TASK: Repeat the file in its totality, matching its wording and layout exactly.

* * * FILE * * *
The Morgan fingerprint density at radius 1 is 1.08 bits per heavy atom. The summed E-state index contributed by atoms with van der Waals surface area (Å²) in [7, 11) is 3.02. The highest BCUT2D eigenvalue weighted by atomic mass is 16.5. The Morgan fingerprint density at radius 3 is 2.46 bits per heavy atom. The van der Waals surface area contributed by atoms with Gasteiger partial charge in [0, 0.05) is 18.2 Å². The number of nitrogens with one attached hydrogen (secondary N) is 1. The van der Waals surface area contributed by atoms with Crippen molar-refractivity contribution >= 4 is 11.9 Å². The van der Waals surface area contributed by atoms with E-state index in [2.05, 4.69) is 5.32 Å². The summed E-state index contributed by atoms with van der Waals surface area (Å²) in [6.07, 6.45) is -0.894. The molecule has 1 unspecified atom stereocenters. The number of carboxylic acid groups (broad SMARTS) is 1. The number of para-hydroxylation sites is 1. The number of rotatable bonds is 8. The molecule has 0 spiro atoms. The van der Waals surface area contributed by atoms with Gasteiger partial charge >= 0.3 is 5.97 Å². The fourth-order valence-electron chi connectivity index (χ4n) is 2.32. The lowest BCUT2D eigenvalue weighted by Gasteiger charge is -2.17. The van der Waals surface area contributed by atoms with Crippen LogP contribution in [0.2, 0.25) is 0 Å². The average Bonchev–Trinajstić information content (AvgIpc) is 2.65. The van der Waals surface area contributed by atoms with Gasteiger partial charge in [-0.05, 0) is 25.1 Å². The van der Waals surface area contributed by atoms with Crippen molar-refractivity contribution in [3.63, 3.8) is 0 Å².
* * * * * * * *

The Morgan fingerprint density at radius 1 is 1.08 bits per heavy atom. The summed E-state index contributed by atoms with van der Waals surface area (Å²) in [7, 11) is 3.02. The highest BCUT2D eigenvalue weighted by atomic mass is 16.5. The Morgan fingerprint density at radius 3 is 2.46 bits per heavy atom. The van der Waals surface area contributed by atoms with Gasteiger partial charge in [0, 0.05) is 18.2 Å². The number of nitrogens with one attached hydrogen (secondary N) is 1. The van der Waals surface area contributed by atoms with Crippen molar-refractivity contribution >= 4 is 11.9 Å². The van der Waals surface area contributed by atoms with E-state index in [2.05, 4.69) is 5.32 Å². The summed E-state index contributed by atoms with van der Waals surface area (Å²) in [6.07, 6.45) is -0.894. The molecule has 1 unspecified atom stereocenters. The number of carboxylic acid groups (broad SMARTS) is 1. The number of para-hydroxylation sites is 1. The number of rotatable bonds is 8. The molecule has 0 spiro atoms. The van der Waals surface area contributed by atoms with Gasteiger partial charge >= 0.3 is 5.97 Å². The fourth-order valence-electron chi connectivity index (χ4n) is 2.32. The lowest BCUT2D eigenvalue weighted by Gasteiger charge is -2.17. The van der Waals surface area contributed by atoms with Crippen LogP contribution in [0.2, 0.25) is 0 Å². The average Bonchev–Trinajstić information content (AvgIpc) is 2.65. The van der Waals surface area contributed by atoms with Gasteiger partial charge in [-0.05, 0) is 25.1 Å². The van der Waals surface area contributed by atoms with Crippen molar-refractivity contribution in [3.63, 3.8) is 0 Å².